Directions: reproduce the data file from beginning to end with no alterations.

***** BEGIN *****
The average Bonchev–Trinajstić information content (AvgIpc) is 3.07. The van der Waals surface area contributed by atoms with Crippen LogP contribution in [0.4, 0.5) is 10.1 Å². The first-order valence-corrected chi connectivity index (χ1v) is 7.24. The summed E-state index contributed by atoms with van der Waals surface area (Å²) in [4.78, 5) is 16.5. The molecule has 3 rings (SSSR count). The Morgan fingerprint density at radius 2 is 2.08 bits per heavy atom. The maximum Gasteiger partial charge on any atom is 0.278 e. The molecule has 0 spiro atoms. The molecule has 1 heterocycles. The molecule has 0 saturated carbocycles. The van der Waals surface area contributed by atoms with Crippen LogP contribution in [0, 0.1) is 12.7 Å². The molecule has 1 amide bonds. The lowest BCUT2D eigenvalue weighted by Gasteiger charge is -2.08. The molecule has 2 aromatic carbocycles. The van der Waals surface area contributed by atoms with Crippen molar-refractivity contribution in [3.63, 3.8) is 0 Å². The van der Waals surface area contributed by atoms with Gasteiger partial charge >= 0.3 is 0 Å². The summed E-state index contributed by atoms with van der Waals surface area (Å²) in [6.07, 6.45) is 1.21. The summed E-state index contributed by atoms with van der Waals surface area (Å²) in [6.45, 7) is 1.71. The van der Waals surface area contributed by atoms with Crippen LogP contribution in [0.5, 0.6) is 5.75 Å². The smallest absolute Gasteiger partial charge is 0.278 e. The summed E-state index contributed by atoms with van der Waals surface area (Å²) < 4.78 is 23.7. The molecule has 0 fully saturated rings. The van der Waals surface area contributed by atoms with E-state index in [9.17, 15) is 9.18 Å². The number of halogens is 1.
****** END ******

The average Bonchev–Trinajstić information content (AvgIpc) is 3.07. The van der Waals surface area contributed by atoms with Crippen LogP contribution in [0.4, 0.5) is 10.1 Å². The first-order valence-corrected chi connectivity index (χ1v) is 7.24. The summed E-state index contributed by atoms with van der Waals surface area (Å²) in [4.78, 5) is 16.5. The molecule has 3 rings (SSSR count). The Morgan fingerprint density at radius 2 is 2.08 bits per heavy atom. The maximum Gasteiger partial charge on any atom is 0.278 e. The molecule has 0 spiro atoms. The molecule has 1 heterocycles. The molecule has 0 saturated carbocycles. The van der Waals surface area contributed by atoms with Crippen LogP contribution in [0, 0.1) is 12.7 Å². The molecule has 1 amide bonds. The lowest BCUT2D eigenvalue weighted by Gasteiger charge is -2.08. The molecule has 2 aromatic carbocycles. The van der Waals surface area contributed by atoms with Crippen molar-refractivity contribution in [3.63, 3.8) is 0 Å². The van der Waals surface area contributed by atoms with Gasteiger partial charge >= 0.3 is 0 Å². The summed E-state index contributed by atoms with van der Waals surface area (Å²) in [6.07, 6.45) is 1.21. The summed E-state index contributed by atoms with van der Waals surface area (Å²) in [6.45, 7) is 1.71. The van der Waals surface area contributed by atoms with Crippen LogP contribution in [0.5, 0.6) is 5.75 Å². The smallest absolute Gasteiger partial charge is 0.278 e. The summed E-state index contributed by atoms with van der Waals surface area (Å²) < 4.78 is 23.7. The molecule has 0 fully saturated rings. The van der Waals surface area contributed by atoms with E-state index in [9.17, 15) is 9.18 Å². The number of halogens is 1.